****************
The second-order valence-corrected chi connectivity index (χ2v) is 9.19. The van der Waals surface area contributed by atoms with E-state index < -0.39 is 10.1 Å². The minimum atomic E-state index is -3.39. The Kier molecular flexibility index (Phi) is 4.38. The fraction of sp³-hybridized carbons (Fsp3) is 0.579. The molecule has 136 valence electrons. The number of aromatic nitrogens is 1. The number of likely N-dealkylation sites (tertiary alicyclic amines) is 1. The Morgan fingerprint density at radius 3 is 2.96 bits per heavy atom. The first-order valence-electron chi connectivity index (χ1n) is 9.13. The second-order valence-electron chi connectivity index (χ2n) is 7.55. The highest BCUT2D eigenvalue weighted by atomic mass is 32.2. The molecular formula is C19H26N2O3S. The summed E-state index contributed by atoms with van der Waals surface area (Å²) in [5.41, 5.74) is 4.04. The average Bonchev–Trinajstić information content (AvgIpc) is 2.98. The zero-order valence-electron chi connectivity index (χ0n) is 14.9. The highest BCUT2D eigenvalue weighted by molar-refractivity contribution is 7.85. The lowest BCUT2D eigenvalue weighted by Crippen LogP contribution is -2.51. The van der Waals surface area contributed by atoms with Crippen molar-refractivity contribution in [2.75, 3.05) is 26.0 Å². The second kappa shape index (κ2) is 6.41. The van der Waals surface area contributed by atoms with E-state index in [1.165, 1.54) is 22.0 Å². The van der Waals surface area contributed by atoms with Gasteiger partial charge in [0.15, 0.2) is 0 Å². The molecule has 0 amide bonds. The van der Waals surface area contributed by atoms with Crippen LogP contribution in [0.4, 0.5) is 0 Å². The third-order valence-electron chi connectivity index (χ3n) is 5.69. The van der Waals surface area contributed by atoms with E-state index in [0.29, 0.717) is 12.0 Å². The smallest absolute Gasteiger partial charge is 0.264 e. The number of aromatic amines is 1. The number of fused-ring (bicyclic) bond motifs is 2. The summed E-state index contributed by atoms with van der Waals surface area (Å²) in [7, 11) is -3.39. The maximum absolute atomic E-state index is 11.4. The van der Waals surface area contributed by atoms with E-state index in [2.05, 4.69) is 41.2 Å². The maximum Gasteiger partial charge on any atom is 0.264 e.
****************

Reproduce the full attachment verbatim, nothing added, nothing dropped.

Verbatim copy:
The second-order valence-corrected chi connectivity index (χ2v) is 9.19. The van der Waals surface area contributed by atoms with E-state index < -0.39 is 10.1 Å². The minimum atomic E-state index is -3.39. The Kier molecular flexibility index (Phi) is 4.38. The fraction of sp³-hybridized carbons (Fsp3) is 0.579. The molecule has 136 valence electrons. The number of aromatic nitrogens is 1. The number of likely N-dealkylation sites (tertiary alicyclic amines) is 1. The Morgan fingerprint density at radius 3 is 2.96 bits per heavy atom. The first-order valence-electron chi connectivity index (χ1n) is 9.13. The second-order valence-electron chi connectivity index (χ2n) is 7.55. The highest BCUT2D eigenvalue weighted by atomic mass is 32.2. The molecular formula is C19H26N2O3S. The summed E-state index contributed by atoms with van der Waals surface area (Å²) in [5.41, 5.74) is 4.04. The average Bonchev–Trinajstić information content (AvgIpc) is 2.98. The zero-order valence-electron chi connectivity index (χ0n) is 14.9. The highest BCUT2D eigenvalue weighted by molar-refractivity contribution is 7.85. The lowest BCUT2D eigenvalue weighted by Crippen LogP contribution is -2.51. The van der Waals surface area contributed by atoms with Crippen molar-refractivity contribution in [2.75, 3.05) is 26.0 Å². The second kappa shape index (κ2) is 6.41. The van der Waals surface area contributed by atoms with E-state index in [1.165, 1.54) is 22.0 Å². The van der Waals surface area contributed by atoms with Gasteiger partial charge in [0.15, 0.2) is 0 Å². The molecule has 0 amide bonds. The van der Waals surface area contributed by atoms with Crippen LogP contribution in [0.4, 0.5) is 0 Å². The third-order valence-electron chi connectivity index (χ3n) is 5.69. The van der Waals surface area contributed by atoms with E-state index in [0.29, 0.717) is 12.0 Å². The smallest absolute Gasteiger partial charge is 0.264 e. The number of aromatic amines is 1. The number of fused-ring (bicyclic) bond motifs is 2. The summed E-state index contributed by atoms with van der Waals surface area (Å²) in [7, 11) is -3.39. The maximum absolute atomic E-state index is 11.4. The van der Waals surface area contributed by atoms with E-state index in [2.05, 4.69) is 41.2 Å². The maximum Gasteiger partial charge on any atom is 0.264 e.